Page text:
Chainmail

"David rejects the unaccustomed armour" (detail of fol. 28r of the 13th century Morgan Bible).
"David rejects the unaccustomed armour" (detail of fol. 28r of the 13th century Morgan Bible).

Mail (also maille, often given as chain mail or chain maille, though this is a modern usage) is a type of armour or jewelry that consists of small metal rings linked together in a pattern to form a mesh. Mail can sometimes be punctured by a spear or shorn by the blow from a heavy axe or sword and its flexibility means that its wearer is still somewhat vulnerable to blunt weapons. Nevertheless, it was an effective and popular defense for its ability to stop cutting weapons from piercing the skin. Medieval physicians could usually set broken bones, but when it came to preventing infection they were woefully inadequate. Thus the mail was weak in defending against wounds which could be more easily mended but strong against those to which the soldier was most vulnerable. The word chainmail is of relatively recent coinage, having been in use only since the 1700s, prior to this it was referred to simply as mail.

The word itself refers to the armour material, not the garment made from it. A shirt made from mail is a hauberk or byrnie, if knee-length; haubergeon if waist-length. Mail leggings are called chausses, mail hoods coif and mail mittens mitons. A mail collar hanging from a helmet is camail or aventail. A mail collar worn strapped around the neck was called a pixane or standard.

History

Statue of a Gallic warrior. Note the highly unusual vertical orientation of the rings.
Statue of a Gallic warrior. Note the highly unusual vertical orientation of the rings.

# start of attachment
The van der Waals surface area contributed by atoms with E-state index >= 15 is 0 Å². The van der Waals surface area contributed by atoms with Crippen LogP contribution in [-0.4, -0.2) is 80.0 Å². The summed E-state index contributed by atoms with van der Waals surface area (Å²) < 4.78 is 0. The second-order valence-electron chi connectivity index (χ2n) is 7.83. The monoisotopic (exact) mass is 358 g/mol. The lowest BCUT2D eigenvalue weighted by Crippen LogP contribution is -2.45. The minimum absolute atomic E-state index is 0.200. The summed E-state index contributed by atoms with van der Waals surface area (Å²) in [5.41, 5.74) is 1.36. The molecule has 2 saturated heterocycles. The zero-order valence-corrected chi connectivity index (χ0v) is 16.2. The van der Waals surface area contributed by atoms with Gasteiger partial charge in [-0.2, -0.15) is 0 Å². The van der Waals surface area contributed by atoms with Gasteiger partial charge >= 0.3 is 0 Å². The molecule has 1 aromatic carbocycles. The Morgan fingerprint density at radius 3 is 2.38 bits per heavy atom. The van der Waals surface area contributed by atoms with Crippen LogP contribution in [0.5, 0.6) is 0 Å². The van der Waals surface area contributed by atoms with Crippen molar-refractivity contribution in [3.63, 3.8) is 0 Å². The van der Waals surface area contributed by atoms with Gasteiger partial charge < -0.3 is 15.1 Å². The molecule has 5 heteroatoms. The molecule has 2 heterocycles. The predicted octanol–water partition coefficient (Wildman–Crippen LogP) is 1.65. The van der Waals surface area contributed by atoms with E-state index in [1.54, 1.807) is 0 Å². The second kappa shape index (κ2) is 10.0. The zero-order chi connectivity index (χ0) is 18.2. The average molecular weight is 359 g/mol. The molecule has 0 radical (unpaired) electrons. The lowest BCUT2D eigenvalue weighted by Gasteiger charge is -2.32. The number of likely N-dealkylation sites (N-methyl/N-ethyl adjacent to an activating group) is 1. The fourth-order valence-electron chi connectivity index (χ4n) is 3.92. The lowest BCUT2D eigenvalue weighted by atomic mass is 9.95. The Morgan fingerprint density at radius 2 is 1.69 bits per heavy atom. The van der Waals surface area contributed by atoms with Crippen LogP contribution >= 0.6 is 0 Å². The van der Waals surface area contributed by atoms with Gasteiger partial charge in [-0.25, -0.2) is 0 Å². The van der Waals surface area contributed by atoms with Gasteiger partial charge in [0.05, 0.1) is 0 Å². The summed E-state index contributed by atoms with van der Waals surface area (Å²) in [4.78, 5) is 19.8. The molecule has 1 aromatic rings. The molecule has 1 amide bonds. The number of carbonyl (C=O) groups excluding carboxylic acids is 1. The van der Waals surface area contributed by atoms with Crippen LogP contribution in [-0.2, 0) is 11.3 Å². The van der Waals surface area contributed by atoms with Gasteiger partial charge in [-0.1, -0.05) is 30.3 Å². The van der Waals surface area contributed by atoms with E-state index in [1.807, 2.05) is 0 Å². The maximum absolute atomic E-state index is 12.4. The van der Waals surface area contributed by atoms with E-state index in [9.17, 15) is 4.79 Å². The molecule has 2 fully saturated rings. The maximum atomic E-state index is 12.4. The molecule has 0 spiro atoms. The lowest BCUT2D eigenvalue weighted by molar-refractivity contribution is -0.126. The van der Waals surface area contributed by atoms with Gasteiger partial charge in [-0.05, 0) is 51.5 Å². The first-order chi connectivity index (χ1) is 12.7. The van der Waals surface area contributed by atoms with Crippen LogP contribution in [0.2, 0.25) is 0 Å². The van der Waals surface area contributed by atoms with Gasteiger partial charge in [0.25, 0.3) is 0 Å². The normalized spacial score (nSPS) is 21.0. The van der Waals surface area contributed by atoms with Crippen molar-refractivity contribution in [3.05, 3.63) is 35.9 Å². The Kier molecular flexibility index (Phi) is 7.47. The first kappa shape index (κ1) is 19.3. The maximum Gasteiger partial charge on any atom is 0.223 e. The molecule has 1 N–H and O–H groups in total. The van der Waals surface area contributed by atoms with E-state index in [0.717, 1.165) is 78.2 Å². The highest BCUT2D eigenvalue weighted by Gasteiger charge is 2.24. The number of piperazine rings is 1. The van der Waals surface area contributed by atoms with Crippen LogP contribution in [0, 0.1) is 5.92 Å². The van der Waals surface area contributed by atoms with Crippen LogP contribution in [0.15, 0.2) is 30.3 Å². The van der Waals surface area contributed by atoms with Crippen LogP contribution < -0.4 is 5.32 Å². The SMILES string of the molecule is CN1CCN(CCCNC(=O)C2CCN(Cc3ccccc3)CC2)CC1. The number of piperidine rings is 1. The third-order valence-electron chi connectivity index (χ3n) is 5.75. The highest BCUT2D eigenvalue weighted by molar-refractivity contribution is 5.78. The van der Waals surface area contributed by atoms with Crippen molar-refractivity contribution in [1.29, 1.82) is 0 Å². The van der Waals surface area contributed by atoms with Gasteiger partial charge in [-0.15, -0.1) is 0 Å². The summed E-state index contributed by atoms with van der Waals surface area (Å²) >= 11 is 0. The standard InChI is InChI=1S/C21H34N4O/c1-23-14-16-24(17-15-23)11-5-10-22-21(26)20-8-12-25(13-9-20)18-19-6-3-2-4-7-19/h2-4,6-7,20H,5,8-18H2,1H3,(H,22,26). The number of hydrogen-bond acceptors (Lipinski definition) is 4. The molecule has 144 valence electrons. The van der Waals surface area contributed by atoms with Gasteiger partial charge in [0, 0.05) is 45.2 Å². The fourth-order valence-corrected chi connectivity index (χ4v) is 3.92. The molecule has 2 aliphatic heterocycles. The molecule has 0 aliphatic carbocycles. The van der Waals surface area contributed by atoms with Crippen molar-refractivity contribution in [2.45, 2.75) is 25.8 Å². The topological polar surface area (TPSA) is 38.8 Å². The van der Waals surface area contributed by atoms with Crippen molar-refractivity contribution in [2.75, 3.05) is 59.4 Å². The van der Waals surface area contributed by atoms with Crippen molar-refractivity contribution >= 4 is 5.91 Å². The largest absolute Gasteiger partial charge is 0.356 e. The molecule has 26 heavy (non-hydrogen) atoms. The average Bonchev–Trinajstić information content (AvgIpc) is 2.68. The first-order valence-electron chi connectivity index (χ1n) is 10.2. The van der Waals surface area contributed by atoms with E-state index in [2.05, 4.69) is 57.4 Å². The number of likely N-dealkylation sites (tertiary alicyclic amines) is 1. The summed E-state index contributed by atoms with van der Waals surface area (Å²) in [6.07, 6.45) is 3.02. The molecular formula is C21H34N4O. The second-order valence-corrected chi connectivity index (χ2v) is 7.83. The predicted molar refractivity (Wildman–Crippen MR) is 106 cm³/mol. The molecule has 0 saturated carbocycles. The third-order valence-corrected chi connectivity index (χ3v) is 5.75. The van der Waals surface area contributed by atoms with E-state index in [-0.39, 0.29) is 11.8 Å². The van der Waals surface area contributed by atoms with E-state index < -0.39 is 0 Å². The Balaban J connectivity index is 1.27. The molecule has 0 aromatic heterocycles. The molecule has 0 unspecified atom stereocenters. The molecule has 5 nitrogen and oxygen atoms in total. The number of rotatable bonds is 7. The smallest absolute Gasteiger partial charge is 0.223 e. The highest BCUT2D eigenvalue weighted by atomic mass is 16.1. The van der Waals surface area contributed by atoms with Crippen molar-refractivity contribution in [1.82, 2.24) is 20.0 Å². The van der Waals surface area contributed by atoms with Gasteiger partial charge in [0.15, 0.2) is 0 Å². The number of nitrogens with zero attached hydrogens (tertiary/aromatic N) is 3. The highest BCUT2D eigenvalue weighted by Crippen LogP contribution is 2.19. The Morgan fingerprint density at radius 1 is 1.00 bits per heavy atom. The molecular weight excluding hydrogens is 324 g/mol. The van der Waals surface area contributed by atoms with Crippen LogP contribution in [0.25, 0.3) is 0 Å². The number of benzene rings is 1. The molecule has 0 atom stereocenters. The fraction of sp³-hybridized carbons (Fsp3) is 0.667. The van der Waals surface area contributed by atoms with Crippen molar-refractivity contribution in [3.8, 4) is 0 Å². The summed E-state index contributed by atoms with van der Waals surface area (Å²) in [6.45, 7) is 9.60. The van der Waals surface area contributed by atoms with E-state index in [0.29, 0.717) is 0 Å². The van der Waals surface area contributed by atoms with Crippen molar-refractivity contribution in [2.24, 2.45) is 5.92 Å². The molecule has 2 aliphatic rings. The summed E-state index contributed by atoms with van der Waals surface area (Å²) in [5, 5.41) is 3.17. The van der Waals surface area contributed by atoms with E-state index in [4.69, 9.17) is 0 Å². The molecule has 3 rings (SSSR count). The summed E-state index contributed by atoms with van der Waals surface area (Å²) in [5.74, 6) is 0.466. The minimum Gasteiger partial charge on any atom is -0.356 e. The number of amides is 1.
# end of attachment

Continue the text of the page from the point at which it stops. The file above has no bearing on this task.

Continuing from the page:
Mail was invented some time in the mid 1st millennium BC, but it is unknown where and by whom it was first used. It may have been invented independently in Japan and in Europe. The earliest finds are from a 5th century BC [citations needed] Celtic chieftain's burial located in Ciumesti, Romania. The Greek term, cataphract, came to be associated with heavy cavalry (as opposed to light mounted archers). The Roman Republic first came into contact with mail fighting the Gauls in Cisalpine Gaul, now Northern Italy. The Roman army adopted the technology for their troops in the form of the lorica hamata which was used as a primary form of armour, through the Imperial period where it was used alongside the lorica segmentata.

The use of mail was prominent throughout the High Middle Ages, and reached its apex in the 13th century, when full body suits of mail armour were developed.

In the 14th century, plate armour began to supplement mail. Eventually mail was supplanted by plate for the most part. However, mail was still widely used by many soldiers as well as brignadines and padded jacks. These three types of armour made up the bulk of the equipment used by soldiers with mail being the most expensive. It was quite often more expensive than plate armour.

Extant mail is common, but it is not proportionately represented in museum collections.

The Japanese used chainmail in a limited fashion in armor beginning during the Nambokucho period (1336-1392). Two primary weave methods were used: a square 4-in-1 pattern (so gusari) and a hexagonal 6-in-1 pattern (hana gusari). Kusari was typically made with rings that were much smaller than their European counterparts, and on a much smaller scale - rather than creating full garments of mail, small sections were used to link together plates and to drape over vulnerable areas such as the underarm. The rings were not welded shut, though some pieces were constructed of rings that consisted of two or more turns, similar to the modern split ring commonly used on keychains. The rings were lacquered to prevent rusting, and was always stitched onto a backing of cloth or leather. The kusari was sometimes concealed entirely between layers of cloth or leather.